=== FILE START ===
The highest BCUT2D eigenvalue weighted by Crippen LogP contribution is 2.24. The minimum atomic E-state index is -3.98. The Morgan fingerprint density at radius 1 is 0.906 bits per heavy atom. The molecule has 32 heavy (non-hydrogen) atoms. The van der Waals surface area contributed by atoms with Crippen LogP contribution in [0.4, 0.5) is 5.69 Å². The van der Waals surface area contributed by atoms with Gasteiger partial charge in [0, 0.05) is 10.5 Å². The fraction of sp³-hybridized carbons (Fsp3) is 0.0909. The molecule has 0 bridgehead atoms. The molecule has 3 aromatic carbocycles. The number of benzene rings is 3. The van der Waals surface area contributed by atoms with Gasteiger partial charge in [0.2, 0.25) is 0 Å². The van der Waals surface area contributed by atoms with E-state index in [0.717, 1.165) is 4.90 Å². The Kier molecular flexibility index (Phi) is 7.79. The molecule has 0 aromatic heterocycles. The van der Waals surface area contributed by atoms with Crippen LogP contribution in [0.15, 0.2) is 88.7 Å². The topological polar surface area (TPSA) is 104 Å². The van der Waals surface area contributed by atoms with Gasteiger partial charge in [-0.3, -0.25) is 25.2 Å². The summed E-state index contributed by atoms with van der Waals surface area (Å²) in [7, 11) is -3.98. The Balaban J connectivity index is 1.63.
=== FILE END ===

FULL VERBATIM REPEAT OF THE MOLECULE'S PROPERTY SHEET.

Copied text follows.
The highest BCUT2D eigenvalue weighted by Crippen LogP contribution is 2.24. The minimum atomic E-state index is -3.98. The Morgan fingerprint density at radius 1 is 0.906 bits per heavy atom. The molecule has 32 heavy (non-hydrogen) atoms. The van der Waals surface area contributed by atoms with Crippen LogP contribution in [0.4, 0.5) is 5.69 Å². The van der Waals surface area contributed by atoms with Gasteiger partial charge in [0, 0.05) is 10.5 Å². The fraction of sp³-hybridized carbons (Fsp3) is 0.0909. The molecule has 0 bridgehead atoms. The molecule has 3 aromatic carbocycles. The number of benzene rings is 3. The van der Waals surface area contributed by atoms with Gasteiger partial charge in [0.2, 0.25) is 0 Å². The van der Waals surface area contributed by atoms with E-state index in [0.717, 1.165) is 4.90 Å². The Kier molecular flexibility index (Phi) is 7.79. The molecule has 0 aromatic heterocycles. The van der Waals surface area contributed by atoms with Crippen LogP contribution in [0.15, 0.2) is 88.7 Å². The topological polar surface area (TPSA) is 104 Å². The van der Waals surface area contributed by atoms with Gasteiger partial charge in [-0.3, -0.25) is 25.2 Å². The summed E-state index contributed by atoms with van der Waals surface area (Å²) in [7, 11) is -3.98. The Balaban J connectivity index is 1.63.